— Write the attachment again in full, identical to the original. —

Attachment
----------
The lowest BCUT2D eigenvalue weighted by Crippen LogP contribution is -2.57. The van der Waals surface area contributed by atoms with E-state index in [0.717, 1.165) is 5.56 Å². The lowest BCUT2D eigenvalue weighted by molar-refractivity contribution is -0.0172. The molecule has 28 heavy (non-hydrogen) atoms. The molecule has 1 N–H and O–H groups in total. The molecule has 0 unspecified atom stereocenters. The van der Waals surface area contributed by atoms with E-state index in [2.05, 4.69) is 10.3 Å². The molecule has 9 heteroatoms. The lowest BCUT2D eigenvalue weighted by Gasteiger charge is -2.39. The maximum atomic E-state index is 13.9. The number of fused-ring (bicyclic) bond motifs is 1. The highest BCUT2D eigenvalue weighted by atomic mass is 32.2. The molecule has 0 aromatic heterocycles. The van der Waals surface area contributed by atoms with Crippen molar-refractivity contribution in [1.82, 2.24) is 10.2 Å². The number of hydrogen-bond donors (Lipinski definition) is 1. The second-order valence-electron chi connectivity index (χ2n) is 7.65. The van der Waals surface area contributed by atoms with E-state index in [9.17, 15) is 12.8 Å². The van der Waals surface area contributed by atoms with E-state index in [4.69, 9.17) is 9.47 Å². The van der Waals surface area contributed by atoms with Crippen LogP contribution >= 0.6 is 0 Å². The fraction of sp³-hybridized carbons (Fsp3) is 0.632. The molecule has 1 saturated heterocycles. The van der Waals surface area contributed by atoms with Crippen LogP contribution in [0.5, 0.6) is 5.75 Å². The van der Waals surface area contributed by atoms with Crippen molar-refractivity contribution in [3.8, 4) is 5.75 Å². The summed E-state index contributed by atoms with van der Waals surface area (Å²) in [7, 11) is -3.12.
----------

The lowest BCUT2D eigenvalue weighted by Crippen LogP contribution is -2.57. The van der Waals surface area contributed by atoms with E-state index in [0.717, 1.165) is 5.56 Å². The lowest BCUT2D eigenvalue weighted by molar-refractivity contribution is -0.0172. The molecule has 28 heavy (non-hydrogen) atoms. The molecule has 1 N–H and O–H groups in total. The molecule has 0 unspecified atom stereocenters. The van der Waals surface area contributed by atoms with E-state index in [2.05, 4.69) is 10.3 Å². The molecule has 9 heteroatoms. The lowest BCUT2D eigenvalue weighted by Gasteiger charge is -2.39. The maximum atomic E-state index is 13.9. The number of fused-ring (bicyclic) bond motifs is 1. The highest BCUT2D eigenvalue weighted by atomic mass is 32.2. The molecule has 0 aromatic heterocycles. The van der Waals surface area contributed by atoms with Crippen molar-refractivity contribution in [1.82, 2.24) is 10.2 Å². The number of hydrogen-bond donors (Lipinski definition) is 1. The second-order valence-electron chi connectivity index (χ2n) is 7.65. The van der Waals surface area contributed by atoms with E-state index in [9.17, 15) is 12.8 Å². The van der Waals surface area contributed by atoms with E-state index in [4.69, 9.17) is 9.47 Å². The van der Waals surface area contributed by atoms with Crippen LogP contribution >= 0.6 is 0 Å². The fraction of sp³-hybridized carbons (Fsp3) is 0.632. The molecule has 1 saturated heterocycles. The van der Waals surface area contributed by atoms with Crippen LogP contribution in [0.5, 0.6) is 5.75 Å². The van der Waals surface area contributed by atoms with Crippen molar-refractivity contribution in [3.8, 4) is 5.75 Å². The summed E-state index contributed by atoms with van der Waals surface area (Å²) in [7, 11) is -3.12.